If you’d rather shake than spray, there are numerous types of foot powders on drugstore shelves that’ll absorb excess moisture and help nip foot odor in the bacterial bud. For extra cushioning underfoot plus odor control, all for only a few bucks, try Dr. Scholl’s Odor Destroyers Insoles. They are treated with an antimicrobial agent that inhibits stench.

Although impractical on the trail, you can make your own odor-killing concoction by adding 10 drops of lemon oil to 2 ounces of water, and then squeezing in the juice of one lemon. Wash your feet thoroughly with this brew.

Soaking in tea has also proven effective, since the tannic acid contained in tea is a great odor eliminator. Boil a few tea bags in a pint of water for about 15 minutes. Add the brew to 2 quarts of cool water. Soak for 30 minutes. And believe it or not, soaking your feet in vinegar will help keep away stink because its acidic qualities kill bacteria.

If your feet stink despite all efforts to stem the stench, or if they itch, you may have a more serious problem. According to Ross, persistent smell is sometimes caused by “a fungal growth, such as athlete’s foot, which can lead to an infection if untreated.”

The athlete’s-foot fungus thrives on hot, sweaty skin; nowhere does skin stay hotter or sweatier than inside hiking boots. The most common places to acquire this highly contagious fungus is from the floor of a locker room (hence, the name) or public shower, but you can also pick it up from the soil outside your tent.

Athlete’s foot starts with a mild scaling of the skin and progresses to burning pain and incessant itching-the kind that makes you want to scratch the hide off your toes. Your skin will eventually crack, blister, and stink. The inflammation starts on the bottoms of your feet and between the toes, then spreads up the sides and onto the tops of your feet.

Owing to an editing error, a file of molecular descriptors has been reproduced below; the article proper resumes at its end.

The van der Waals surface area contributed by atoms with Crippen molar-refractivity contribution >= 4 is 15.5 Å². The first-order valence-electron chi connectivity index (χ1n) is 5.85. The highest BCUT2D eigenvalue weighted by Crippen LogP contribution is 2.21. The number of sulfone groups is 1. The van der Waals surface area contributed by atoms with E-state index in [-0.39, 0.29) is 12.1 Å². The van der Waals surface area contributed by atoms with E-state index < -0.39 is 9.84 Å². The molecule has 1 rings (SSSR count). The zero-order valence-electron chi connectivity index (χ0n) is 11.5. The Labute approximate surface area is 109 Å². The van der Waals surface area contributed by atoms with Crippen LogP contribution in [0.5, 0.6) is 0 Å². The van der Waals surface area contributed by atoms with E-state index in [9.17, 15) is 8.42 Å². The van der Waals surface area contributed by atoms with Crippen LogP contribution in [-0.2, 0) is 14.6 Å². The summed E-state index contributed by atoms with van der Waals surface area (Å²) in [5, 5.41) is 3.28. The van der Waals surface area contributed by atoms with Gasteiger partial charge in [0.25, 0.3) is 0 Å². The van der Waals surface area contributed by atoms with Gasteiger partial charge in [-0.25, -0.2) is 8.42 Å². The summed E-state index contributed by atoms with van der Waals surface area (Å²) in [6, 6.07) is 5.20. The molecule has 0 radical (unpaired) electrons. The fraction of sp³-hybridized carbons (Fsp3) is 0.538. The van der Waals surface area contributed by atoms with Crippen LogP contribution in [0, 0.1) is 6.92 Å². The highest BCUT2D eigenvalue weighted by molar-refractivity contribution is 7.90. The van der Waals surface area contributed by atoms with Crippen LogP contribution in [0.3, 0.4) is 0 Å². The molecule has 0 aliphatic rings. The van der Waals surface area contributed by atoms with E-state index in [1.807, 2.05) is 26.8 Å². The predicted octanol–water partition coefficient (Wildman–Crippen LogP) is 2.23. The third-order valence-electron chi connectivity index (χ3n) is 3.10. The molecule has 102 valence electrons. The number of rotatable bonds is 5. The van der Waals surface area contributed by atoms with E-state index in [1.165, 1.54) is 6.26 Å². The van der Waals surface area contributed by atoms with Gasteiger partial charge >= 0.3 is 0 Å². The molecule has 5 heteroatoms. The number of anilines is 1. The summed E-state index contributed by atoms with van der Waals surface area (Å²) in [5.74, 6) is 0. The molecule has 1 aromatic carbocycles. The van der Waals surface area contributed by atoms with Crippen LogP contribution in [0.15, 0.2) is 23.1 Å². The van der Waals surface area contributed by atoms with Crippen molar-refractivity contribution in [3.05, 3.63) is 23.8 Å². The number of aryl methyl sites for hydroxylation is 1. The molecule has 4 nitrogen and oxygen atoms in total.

Almost half the sufferers of athlete’s foot claim the problem comes and goes for years. Ross says that’s because people don’t treat the condition correctly in the first place. She recommends that you:

  • Start treatment as soon as the first signs and symptoms appear.
  • Keep your feet as clean and dry as possible. (Author’s note: If you’re on the trail, this is your best treatment option. I was once on the Arizona Trail with a guy who had a sudden fungal outbreak. He caught it early enough, and as a result, frequent washing and air-drying cured what could have turned into an extremely uncomfortable situation.)
  • Apply an over-the-counter antifungal cream, lotion, or spray-Tinactin Antifungal or Lotrimin AF, for examples-twice a day.
  • Keep up the treatment for four weeks, even if you think you’ve got it whipped sooner. This is where most people slip up.
  • Briefly expose your feet to direct sunlight every day to curtail fungal growth.
  • If the itch and smell persist after four weeks of self-treatment, see a doctor.

If you follow these tips, you’ll create an unfriendly environment inside your boots for any fungus. You’ll also spare yourself the “agony of da feet” jokes you’ve heard a thousand times and have a happier tent life.